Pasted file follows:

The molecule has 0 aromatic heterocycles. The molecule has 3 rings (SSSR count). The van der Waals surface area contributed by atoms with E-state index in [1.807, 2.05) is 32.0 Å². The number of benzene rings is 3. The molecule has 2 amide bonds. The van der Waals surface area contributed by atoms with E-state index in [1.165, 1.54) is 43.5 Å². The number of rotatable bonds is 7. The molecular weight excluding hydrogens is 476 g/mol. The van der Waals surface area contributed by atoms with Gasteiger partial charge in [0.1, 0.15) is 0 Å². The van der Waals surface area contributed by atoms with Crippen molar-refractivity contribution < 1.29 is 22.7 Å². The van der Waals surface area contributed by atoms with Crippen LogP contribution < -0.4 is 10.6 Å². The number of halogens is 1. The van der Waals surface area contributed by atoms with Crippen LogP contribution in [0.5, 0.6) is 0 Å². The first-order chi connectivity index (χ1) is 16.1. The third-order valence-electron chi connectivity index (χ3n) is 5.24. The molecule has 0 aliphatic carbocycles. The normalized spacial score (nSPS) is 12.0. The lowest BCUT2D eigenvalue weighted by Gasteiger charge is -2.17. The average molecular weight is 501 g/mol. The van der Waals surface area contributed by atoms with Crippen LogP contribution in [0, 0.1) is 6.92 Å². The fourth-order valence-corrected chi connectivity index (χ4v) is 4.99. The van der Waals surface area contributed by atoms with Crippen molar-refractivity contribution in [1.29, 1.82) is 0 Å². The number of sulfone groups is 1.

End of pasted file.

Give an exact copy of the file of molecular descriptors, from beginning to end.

The molecule has 0 aromatic heterocycles. The molecule has 3 rings (SSSR count). The van der Waals surface area contributed by atoms with E-state index in [1.807, 2.05) is 32.0 Å². The number of benzene rings is 3. The molecule has 2 amide bonds. The van der Waals surface area contributed by atoms with E-state index in [1.165, 1.54) is 43.5 Å². The number of rotatable bonds is 7. The molecular weight excluding hydrogens is 476 g/mol. The van der Waals surface area contributed by atoms with Gasteiger partial charge in [0.1, 0.15) is 0 Å². The van der Waals surface area contributed by atoms with Crippen molar-refractivity contribution < 1.29 is 22.7 Å². The van der Waals surface area contributed by atoms with Crippen LogP contribution < -0.4 is 10.6 Å². The number of halogens is 1. The van der Waals surface area contributed by atoms with Crippen LogP contribution in [0.5, 0.6) is 0 Å². The first-order chi connectivity index (χ1) is 16.1. The third-order valence-electron chi connectivity index (χ3n) is 5.24. The molecule has 0 aliphatic carbocycles. The normalized spacial score (nSPS) is 12.0. The lowest BCUT2D eigenvalue weighted by Gasteiger charge is -2.17. The average molecular weight is 501 g/mol. The van der Waals surface area contributed by atoms with Crippen LogP contribution in [0, 0.1) is 6.92 Å². The fourth-order valence-corrected chi connectivity index (χ4v) is 4.99. The van der Waals surface area contributed by atoms with Crippen molar-refractivity contribution in [1.29, 1.82) is 0 Å². The number of sulfone groups is 1.